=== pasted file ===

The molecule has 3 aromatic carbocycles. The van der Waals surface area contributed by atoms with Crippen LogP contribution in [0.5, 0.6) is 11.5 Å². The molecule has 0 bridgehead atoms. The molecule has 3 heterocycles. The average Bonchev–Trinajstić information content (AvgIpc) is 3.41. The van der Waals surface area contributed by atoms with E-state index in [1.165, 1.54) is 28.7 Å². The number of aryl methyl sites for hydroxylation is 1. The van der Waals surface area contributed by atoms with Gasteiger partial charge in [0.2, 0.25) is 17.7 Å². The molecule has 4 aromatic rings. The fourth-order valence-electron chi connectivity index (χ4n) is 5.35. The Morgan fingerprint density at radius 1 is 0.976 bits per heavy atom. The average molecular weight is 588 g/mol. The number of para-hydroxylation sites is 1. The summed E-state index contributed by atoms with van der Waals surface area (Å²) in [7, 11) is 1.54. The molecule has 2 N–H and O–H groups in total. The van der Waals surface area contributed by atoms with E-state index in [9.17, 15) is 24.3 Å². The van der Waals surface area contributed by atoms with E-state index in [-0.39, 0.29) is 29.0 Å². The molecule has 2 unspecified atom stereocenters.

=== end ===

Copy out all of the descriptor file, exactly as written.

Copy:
The molecule has 3 aromatic carbocycles. The van der Waals surface area contributed by atoms with Crippen LogP contribution in [0.5, 0.6) is 11.5 Å². The molecule has 0 bridgehead atoms. The molecule has 3 heterocycles. The average Bonchev–Trinajstić information content (AvgIpc) is 3.41. The van der Waals surface area contributed by atoms with E-state index in [1.165, 1.54) is 28.7 Å². The number of aryl methyl sites for hydroxylation is 1. The van der Waals surface area contributed by atoms with Gasteiger partial charge in [0.2, 0.25) is 17.7 Å². The molecule has 4 aromatic rings. The fourth-order valence-electron chi connectivity index (χ4n) is 5.35. The Morgan fingerprint density at radius 1 is 0.976 bits per heavy atom. The average molecular weight is 588 g/mol. The number of para-hydroxylation sites is 1. The summed E-state index contributed by atoms with van der Waals surface area (Å²) in [7, 11) is 1.54. The molecule has 2 N–H and O–H groups in total. The van der Waals surface area contributed by atoms with E-state index in [9.17, 15) is 24.3 Å². The van der Waals surface area contributed by atoms with E-state index in [-0.39, 0.29) is 29.0 Å². The molecule has 2 unspecified atom stereocenters.